*503Tbe first three assignments of error are therefore overruled. The fourth and principal assignment is equally untenable. It was admitted that Galvin Davis owned the land which he mortgaged to Reek & Eoust. The sale was made under the power contained in the mortgage, and the substance of the evidence is that the appellant, by false representations as to the state of the title, induced others to desist from bidding, so that he could buy the land at a grossly inadequate price, which he did. It is impossible to read the testimony without coming to the conclusion that the appellant intended what he said to those who proposed to buy should have the effect that it did, so that the sale would be chilled or the bidding stifled and he thereby would be enabled to get the land for little or nothing. This was a clear attempt to perpetrate a fraud, as the law views it, and a court of equity will not permit it to go unrebuked. It may be said generally that mere inadequacy of price, independent of other grounds of relief, will not invalidate a sale, but it is a cogent circumstance to be. considered by the jury when it appears, in connection with it, that there has been unfairness or that an undue advantage has been taken or that there has been any other inequitable conduct, and a court of equity will readily seize upon any such incident as a ground of relief when the property has sold for a price so low as to result in hardship. It is plainly just that it should interpose in such a case. Whether in any case, if the inequality between the price and the real value of the land be so great “as to shock the conscience and confound the judgment of any man of common sense,” the Court will inter-}3ose, we need not inquire. Judge Nash said in Potter v. Everitt, 42 N. C., 152, that “mere undervalue is no ground for setting aside a contract, unless it be such as amounts to apparent fraud, or the situation of the parties be so unequal as to give one of them an opportunity of making his own terms.” In more recent cases this Court has expressed a doubt as to whether inadequacy of price, nothing else appear*504ing, is sufficient ground upon which to invoke the aid of a court of equity. Trust Co. v. Fortes, 120 N. C., 355; Monroe v. Fuchtler, 121 N. C., 101; Osborne v. Wilkes, 108 N. C., 651. See, also, 28 A. and E. Enc., 813; Meath v. Porter, 9 Heist, 224; 2 Jones on Mortgages (6 Ed.), sec. 1915. But we do not have to go far to find abundant authority for the position that such inadequacy, when coupled with any other inequitable element, even though neither, when considered alone, may be sufficient for the purpose, will induce a court of equity to interpose and do justice between the parties. 17 A. and E. Enc. (2 Ed.), 1003. As, for example, when there has been a resort to any method for the purpose of unduly inflating or depressing the price. “A sale at auction is a sale to the highest bidder, its object a fair price, its means competition. Any agreement to stifle competition is a fraud 'upon the principles on which the sale is founded.” Smith v. Greenlee, 13 N. C., 126. Free and fair competition being the very essence of such a sale, the principle just stated must necessarily apply to all cases where any means, such as false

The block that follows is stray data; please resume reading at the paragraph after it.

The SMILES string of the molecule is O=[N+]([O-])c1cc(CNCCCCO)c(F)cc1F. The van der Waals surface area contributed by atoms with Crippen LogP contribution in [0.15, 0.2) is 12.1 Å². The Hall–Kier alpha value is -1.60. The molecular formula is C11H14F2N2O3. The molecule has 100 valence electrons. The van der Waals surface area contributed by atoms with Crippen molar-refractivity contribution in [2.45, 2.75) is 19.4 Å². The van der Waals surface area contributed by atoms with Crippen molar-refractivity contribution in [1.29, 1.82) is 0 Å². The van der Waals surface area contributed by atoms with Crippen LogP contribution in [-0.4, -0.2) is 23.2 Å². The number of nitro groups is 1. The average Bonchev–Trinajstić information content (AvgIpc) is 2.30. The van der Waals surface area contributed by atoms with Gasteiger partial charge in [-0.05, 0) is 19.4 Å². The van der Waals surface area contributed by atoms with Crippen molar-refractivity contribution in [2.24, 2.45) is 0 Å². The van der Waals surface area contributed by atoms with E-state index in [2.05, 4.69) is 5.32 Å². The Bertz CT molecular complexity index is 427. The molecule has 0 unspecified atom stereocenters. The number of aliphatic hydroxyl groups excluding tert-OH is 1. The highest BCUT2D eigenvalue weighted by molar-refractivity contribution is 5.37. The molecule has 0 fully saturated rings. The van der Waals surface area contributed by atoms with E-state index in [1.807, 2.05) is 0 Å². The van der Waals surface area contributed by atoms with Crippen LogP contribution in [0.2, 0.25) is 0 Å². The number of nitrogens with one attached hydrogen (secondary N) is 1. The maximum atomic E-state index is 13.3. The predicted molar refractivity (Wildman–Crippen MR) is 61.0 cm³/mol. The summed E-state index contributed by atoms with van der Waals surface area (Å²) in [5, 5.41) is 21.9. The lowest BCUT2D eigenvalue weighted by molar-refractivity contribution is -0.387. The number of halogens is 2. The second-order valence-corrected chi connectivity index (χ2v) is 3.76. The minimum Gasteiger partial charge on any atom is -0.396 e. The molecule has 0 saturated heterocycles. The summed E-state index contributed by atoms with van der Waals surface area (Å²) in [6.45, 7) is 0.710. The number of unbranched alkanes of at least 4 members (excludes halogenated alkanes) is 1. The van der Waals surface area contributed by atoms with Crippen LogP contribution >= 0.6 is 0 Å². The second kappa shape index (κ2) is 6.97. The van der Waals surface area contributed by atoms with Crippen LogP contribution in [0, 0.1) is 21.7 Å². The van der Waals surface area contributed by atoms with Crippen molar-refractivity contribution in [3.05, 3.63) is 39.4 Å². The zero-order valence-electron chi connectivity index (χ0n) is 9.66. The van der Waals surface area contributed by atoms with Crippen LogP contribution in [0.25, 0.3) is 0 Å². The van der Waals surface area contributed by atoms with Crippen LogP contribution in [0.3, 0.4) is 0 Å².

representations or deception, have been unduly employed to subvert this principle and acquire the property upon unjust terms. The reports are full of analogous cases. Brodie v. Seagraves, 1 N. C., 96; Morehead v. Hunt, 16 N. C., 35; Goode v. Hawkins, 17 N. C., 393; McDowell v. Simms, 41 N. C., 278; s. c., 45 N. C., 130; Ingram v. Ingram, 49 N. C., 188; Dover v. Kennerly, 44 Mo., 145. “In all public sales, whether made by a private individual as an auctioneer, or by an officer of the law as a sheriff, under an execution, the object is to secure to the person whose property is sold, a fair price, and to the'creditor satisfaction • of his debt. Puffing or by-bidding is a fraud on the vendee, as it has the effect of enhancing the price upon him, and any agreement not to bid, made for the purpose of paralyzing competition, is a fraud on the vendor, and vitiates the sale.” Bailey v. Morgan, 44 N. C., 356. Sugden puts a ease like ours and *505says, if a purchaser by bis conduct deters others from bidding, the sale will not be binding, and cites the barge case, Fuller v. Abrahams, 3 Broad. & Bing. (7 E. C. L.), 116, which is in principle similar to the case under consideration. 1 Sngden Vend, and P., p. 30. Still more like this case is Fenner v. Tucker, 6 R. L, 551. See, also, 2 Jones on Mort. (6 Ed.), secs. 1912, 1910, 1911. “A purchaser who is guilty of any fraud, trick or device, the object of which is to get the property at less than its value, will not be permitted to enjoy the fruits of his purchase so obtained.” Sec. 1912. It is not required that the mortgagees should be present at the sale, for they can execute the power by an attorney duly appointed for the purpose of making the sale. Parker v. Banks, 79 N. C., 480; but their absence, as well as any other relevant fact which tends to show the true situation at the time the bid and purchase were made and the circumstances under which they were made, may be considered by the jury upon the question of fraud.